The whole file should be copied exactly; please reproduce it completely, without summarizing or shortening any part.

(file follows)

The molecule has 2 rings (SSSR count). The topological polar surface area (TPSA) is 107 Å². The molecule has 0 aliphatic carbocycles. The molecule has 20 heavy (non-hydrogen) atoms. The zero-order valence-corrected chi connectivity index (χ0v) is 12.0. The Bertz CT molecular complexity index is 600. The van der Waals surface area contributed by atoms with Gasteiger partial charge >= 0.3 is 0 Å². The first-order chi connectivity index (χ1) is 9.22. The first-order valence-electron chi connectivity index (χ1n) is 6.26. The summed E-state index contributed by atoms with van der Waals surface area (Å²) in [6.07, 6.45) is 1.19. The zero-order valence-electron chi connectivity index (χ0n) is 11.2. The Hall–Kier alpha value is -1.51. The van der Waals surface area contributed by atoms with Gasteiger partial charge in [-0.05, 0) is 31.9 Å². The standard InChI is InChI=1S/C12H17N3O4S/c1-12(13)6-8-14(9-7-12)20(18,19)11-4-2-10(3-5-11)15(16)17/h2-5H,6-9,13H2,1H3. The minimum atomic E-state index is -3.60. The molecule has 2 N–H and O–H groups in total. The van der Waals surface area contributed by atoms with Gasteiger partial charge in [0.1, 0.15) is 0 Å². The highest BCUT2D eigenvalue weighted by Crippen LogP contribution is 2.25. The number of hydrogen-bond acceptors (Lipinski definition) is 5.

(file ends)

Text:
The molecule has 2 rings (SSSR count). The topological polar surface area (TPSA) is 107 Å². The molecule has 0 aliphatic carbocycles. The molecule has 20 heavy (non-hydrogen) atoms. The zero-order valence-corrected chi connectivity index (χ0v) is 12.0. The Bertz CT molecular complexity index is 600. The van der Waals surface area contributed by atoms with Gasteiger partial charge >= 0.3 is 0 Å². The first-order chi connectivity index (χ1) is 9.22. The first-order valence-electron chi connectivity index (χ1n) is 6.26. The summed E-state index contributed by atoms with van der Waals surface area (Å²) in [6.07, 6.45) is 1.19. The zero-order valence-electron chi connectivity index (χ0n) is 11.2. The Hall–Kier alpha value is -1.51. The van der Waals surface area contributed by atoms with Gasteiger partial charge in [-0.05, 0) is 31.9 Å². The standard InChI is InChI=1S/C12H17N3O4S/c1-12(13)6-8-14(9-7-12)20(18,19)11-4-2-10(3-5-11)15(16)17/h2-5H,6-9,13H2,1H3. The minimum atomic E-state index is -3.60. The molecule has 2 N–H and O–H groups in total. The van der Waals surface area contributed by atoms with Gasteiger partial charge in [0.1, 0.15) is 0 Å². The highest BCUT2D eigenvalue weighted by Crippen LogP contribution is 2.25. The number of hydrogen-bond acceptors (Lipinski definition) is 5.